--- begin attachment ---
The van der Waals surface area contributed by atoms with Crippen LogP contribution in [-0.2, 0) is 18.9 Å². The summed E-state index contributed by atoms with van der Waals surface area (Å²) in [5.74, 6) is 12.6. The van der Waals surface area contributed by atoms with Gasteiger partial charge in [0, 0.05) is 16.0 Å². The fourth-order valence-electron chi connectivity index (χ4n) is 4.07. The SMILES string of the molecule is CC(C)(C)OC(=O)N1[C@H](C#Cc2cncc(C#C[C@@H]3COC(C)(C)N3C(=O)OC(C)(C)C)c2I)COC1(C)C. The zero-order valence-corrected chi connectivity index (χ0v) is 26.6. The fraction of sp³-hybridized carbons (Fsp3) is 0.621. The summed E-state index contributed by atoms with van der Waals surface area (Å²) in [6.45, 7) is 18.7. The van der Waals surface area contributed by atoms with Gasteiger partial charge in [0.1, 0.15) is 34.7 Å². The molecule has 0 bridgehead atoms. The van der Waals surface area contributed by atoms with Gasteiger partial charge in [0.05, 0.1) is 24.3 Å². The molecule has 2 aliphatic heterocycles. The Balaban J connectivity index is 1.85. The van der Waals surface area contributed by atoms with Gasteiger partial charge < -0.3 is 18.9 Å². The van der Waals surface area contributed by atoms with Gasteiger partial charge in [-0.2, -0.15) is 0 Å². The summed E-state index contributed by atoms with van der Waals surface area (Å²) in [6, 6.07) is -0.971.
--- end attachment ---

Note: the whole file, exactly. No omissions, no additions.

The van der Waals surface area contributed by atoms with Crippen LogP contribution in [-0.2, 0) is 18.9 Å². The summed E-state index contributed by atoms with van der Waals surface area (Å²) in [5.74, 6) is 12.6. The van der Waals surface area contributed by atoms with Gasteiger partial charge in [0, 0.05) is 16.0 Å². The fourth-order valence-electron chi connectivity index (χ4n) is 4.07. The SMILES string of the molecule is CC(C)(C)OC(=O)N1[C@H](C#Cc2cncc(C#C[C@@H]3COC(C)(C)N3C(=O)OC(C)(C)C)c2I)COC1(C)C. The zero-order valence-corrected chi connectivity index (χ0v) is 26.6. The fraction of sp³-hybridized carbons (Fsp3) is 0.621. The summed E-state index contributed by atoms with van der Waals surface area (Å²) in [6.45, 7) is 18.7. The van der Waals surface area contributed by atoms with Gasteiger partial charge in [0.1, 0.15) is 34.7 Å². The molecule has 0 bridgehead atoms. The van der Waals surface area contributed by atoms with Gasteiger partial charge in [0.05, 0.1) is 24.3 Å². The molecule has 2 aliphatic heterocycles. The Balaban J connectivity index is 1.85. The van der Waals surface area contributed by atoms with Gasteiger partial charge < -0.3 is 18.9 Å². The van der Waals surface area contributed by atoms with Gasteiger partial charge in [-0.2, -0.15) is 0 Å². The summed E-state index contributed by atoms with van der Waals surface area (Å²) in [6, 6.07) is -0.971.